A week or so ago we went to see a new play at the Trafalgar Studios (aka the old Whitehall theatre). It was in the smaller 'studio' theatre (aka the old stalls seats) and was the first time I had been to this alarmingly small space. It would be advised that anyone with 'touching' issues stay well away from it.
We saw BOMBER'S MOON, a new play by William Ivory about the burgeoning friendship between an old man and his younger carer. It had moments but mostly felt a bit padded and could have done with a shorter running time.
Jimmy is a cantankerous old man who lives alone in a sheltered accommodation flat who at night is haunted by memories of the bombing raids over Germany he was involved in during World War 2. He relies very much on his daily carer but is upset when his usual help is replaced by David, a hesitant newcomer.
Slowly a trusting relationship develops between them with Jimmy providing David with encouragement in his new job and in his personal life as a recently-separated husband while David encourages Jimmy to talk about his World War experiences, especially when Jimmy discovers that David has strong religious beliefs which remind him of his best friend who was killed in the war.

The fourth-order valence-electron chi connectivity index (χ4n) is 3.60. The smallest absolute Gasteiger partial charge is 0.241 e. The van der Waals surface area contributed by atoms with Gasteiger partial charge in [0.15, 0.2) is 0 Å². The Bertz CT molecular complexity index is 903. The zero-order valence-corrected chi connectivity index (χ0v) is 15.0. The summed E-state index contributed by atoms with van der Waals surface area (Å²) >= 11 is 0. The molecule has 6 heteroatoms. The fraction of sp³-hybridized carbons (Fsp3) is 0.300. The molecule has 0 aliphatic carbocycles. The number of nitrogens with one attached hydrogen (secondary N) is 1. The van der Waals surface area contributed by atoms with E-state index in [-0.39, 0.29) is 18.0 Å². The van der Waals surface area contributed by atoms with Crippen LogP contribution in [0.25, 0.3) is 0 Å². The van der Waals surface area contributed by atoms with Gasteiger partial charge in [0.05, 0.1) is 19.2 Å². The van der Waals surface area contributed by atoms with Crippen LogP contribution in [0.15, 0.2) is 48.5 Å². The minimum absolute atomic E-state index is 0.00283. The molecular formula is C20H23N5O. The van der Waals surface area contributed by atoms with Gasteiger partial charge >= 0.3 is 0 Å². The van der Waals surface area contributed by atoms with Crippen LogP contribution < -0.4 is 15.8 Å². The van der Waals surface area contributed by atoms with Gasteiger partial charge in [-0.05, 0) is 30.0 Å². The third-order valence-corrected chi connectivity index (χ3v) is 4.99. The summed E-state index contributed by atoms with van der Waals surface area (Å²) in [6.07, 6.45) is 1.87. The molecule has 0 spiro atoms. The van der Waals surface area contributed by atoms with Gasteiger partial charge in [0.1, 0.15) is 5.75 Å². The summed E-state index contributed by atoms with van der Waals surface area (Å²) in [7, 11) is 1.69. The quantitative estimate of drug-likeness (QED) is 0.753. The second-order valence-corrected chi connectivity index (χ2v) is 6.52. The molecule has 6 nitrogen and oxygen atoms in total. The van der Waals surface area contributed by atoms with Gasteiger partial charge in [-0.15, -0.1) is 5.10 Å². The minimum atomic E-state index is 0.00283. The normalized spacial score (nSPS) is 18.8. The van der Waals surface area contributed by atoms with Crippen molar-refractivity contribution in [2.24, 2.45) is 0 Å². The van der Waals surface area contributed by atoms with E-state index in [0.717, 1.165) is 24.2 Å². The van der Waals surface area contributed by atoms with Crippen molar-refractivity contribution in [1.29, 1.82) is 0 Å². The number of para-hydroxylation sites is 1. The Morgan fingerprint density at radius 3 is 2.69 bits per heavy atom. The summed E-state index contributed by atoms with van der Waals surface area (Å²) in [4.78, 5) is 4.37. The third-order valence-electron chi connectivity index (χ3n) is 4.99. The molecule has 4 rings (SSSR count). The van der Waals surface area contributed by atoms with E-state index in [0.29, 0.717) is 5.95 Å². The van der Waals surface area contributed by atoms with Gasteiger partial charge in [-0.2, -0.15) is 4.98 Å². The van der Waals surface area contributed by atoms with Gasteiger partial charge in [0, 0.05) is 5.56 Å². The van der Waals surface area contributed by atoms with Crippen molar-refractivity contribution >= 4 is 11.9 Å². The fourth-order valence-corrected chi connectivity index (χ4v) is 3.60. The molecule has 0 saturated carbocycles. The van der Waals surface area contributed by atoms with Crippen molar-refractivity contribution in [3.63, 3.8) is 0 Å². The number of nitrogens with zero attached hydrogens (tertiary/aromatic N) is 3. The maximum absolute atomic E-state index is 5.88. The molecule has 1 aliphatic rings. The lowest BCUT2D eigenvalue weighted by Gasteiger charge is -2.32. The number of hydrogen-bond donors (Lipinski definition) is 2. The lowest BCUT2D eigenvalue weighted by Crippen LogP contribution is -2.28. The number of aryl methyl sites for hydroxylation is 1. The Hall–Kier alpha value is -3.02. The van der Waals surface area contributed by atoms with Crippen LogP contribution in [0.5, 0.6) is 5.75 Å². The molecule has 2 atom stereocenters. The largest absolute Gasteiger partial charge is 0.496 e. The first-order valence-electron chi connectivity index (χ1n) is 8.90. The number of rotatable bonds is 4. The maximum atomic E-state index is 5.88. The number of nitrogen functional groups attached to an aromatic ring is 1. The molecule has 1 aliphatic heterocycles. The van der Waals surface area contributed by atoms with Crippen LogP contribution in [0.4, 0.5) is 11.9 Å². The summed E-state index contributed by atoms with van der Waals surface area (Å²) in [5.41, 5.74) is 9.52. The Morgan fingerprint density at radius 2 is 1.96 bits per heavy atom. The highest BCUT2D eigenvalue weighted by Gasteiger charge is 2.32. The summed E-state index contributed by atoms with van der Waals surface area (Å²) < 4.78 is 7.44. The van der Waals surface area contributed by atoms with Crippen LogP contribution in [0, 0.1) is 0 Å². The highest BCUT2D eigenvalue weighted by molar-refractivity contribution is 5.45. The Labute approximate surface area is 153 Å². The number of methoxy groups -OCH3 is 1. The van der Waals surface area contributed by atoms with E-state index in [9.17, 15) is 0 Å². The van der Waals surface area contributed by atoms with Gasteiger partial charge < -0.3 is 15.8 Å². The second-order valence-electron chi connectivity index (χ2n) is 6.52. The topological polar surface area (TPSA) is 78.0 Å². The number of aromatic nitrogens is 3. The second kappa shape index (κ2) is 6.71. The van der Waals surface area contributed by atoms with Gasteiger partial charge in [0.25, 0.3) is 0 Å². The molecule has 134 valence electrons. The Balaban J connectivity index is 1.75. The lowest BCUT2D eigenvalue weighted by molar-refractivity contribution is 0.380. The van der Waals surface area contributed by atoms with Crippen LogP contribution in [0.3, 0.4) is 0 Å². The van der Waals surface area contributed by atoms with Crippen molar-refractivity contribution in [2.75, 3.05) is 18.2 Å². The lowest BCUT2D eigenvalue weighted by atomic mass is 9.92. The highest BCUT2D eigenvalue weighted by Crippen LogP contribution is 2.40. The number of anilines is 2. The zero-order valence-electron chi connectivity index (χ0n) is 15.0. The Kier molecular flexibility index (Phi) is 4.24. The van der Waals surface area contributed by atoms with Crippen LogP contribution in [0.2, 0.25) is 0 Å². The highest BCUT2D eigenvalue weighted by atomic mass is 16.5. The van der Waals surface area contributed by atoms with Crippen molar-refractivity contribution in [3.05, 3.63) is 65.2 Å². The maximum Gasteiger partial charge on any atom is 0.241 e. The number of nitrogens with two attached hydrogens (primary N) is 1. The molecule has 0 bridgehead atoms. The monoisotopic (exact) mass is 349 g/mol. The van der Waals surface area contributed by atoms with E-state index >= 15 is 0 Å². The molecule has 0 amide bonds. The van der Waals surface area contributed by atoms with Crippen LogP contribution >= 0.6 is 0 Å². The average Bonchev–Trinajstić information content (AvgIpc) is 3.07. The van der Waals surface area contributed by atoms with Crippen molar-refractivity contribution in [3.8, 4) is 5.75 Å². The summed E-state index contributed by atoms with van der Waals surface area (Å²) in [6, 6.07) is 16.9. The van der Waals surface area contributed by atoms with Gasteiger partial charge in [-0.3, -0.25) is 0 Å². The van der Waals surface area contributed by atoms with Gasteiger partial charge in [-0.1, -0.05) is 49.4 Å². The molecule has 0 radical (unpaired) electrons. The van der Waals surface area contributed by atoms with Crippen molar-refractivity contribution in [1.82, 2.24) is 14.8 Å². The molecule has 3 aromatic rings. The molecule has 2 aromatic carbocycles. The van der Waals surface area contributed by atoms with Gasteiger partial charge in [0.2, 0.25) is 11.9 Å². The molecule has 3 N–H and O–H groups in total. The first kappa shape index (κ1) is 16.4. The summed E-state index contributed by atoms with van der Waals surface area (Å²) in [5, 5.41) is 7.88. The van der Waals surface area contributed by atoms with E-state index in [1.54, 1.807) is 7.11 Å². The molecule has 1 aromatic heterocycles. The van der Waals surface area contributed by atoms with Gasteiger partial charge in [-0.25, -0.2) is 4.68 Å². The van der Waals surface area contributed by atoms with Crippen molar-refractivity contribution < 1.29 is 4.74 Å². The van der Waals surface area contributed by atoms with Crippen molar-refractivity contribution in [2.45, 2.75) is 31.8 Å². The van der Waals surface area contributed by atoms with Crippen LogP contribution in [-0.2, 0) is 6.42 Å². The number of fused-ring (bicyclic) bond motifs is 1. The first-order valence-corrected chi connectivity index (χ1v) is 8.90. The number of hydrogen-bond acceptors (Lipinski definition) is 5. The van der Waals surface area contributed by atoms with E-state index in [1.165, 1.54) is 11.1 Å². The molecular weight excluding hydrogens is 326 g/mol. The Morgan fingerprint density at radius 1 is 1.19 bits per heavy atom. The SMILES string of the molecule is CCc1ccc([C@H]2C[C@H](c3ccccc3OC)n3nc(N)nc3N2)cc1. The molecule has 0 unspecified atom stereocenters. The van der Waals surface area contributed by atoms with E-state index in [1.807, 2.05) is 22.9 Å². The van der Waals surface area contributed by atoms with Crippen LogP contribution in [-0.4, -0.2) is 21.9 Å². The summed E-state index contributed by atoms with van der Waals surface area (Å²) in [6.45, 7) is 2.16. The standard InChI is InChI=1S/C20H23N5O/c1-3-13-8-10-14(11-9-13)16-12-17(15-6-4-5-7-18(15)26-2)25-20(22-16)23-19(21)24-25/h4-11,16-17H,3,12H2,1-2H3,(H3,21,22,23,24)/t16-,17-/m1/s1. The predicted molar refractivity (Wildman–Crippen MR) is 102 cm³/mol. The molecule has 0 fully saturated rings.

And that's about it, towards the end David is arrested after a fracas with his ex's new partner and Jimmy finally reveals the true extent of his feelings for his long-dead friend. This last revelation was the only part in the play that took me by surprise and it is a measure of James Bolam's performance that it rang true as he suggested a man who has lived many years with a genuine feeling of loss.
I can't stay Steve John Shepherd ever made much of an impression on me before but here he gave a fine performance of a man trying desperately to do good for others to cover up his own troubled life. It is more the fault of Ivory that ultimately the character is less of a real person than a series of
attitudes for Jimmy to argue against.
Matt Aston's direction certainly brought out the best in the actors but in the end it was a two-hander that could have done with at least one other person knocking on Jimmy's door, although I will admit the play's final moments gave it an emotionalism that it had lacked up until then.